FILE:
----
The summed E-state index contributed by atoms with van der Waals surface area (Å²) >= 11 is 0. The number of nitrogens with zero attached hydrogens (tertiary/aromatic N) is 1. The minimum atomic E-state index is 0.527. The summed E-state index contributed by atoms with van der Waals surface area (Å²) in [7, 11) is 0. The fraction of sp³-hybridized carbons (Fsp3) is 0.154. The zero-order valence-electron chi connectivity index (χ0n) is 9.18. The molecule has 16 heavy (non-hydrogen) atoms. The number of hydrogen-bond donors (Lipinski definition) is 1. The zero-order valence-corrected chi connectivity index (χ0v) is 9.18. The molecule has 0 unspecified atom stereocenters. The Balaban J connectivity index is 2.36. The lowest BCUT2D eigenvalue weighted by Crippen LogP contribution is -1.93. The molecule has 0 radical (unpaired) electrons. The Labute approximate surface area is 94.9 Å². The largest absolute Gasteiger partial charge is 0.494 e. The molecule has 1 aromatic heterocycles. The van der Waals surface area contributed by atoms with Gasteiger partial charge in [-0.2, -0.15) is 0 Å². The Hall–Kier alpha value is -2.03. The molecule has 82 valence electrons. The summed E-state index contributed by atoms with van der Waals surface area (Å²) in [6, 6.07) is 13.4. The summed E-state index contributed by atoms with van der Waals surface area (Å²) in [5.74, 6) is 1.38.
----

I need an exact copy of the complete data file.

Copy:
The summed E-state index contributed by atoms with van der Waals surface area (Å²) >= 11 is 0. The number of nitrogens with zero attached hydrogens (tertiary/aromatic N) is 1. The minimum atomic E-state index is 0.527. The summed E-state index contributed by atoms with van der Waals surface area (Å²) in [7, 11) is 0. The fraction of sp³-hybridized carbons (Fsp3) is 0.154. The zero-order valence-electron chi connectivity index (χ0n) is 9.18. The molecule has 16 heavy (non-hydrogen) atoms. The number of hydrogen-bond donors (Lipinski definition) is 1. The zero-order valence-corrected chi connectivity index (χ0v) is 9.18. The molecule has 0 unspecified atom stereocenters. The Balaban J connectivity index is 2.36. The lowest BCUT2D eigenvalue weighted by Crippen LogP contribution is -1.93. The molecule has 0 radical (unpaired) electrons. The Labute approximate surface area is 94.9 Å². The largest absolute Gasteiger partial charge is 0.494 e. The molecule has 1 aromatic heterocycles. The van der Waals surface area contributed by atoms with Gasteiger partial charge in [-0.2, -0.15) is 0 Å². The Hall–Kier alpha value is -2.03. The molecule has 82 valence electrons. The summed E-state index contributed by atoms with van der Waals surface area (Å²) in [6, 6.07) is 13.4. The summed E-state index contributed by atoms with van der Waals surface area (Å²) in [5.74, 6) is 1.38.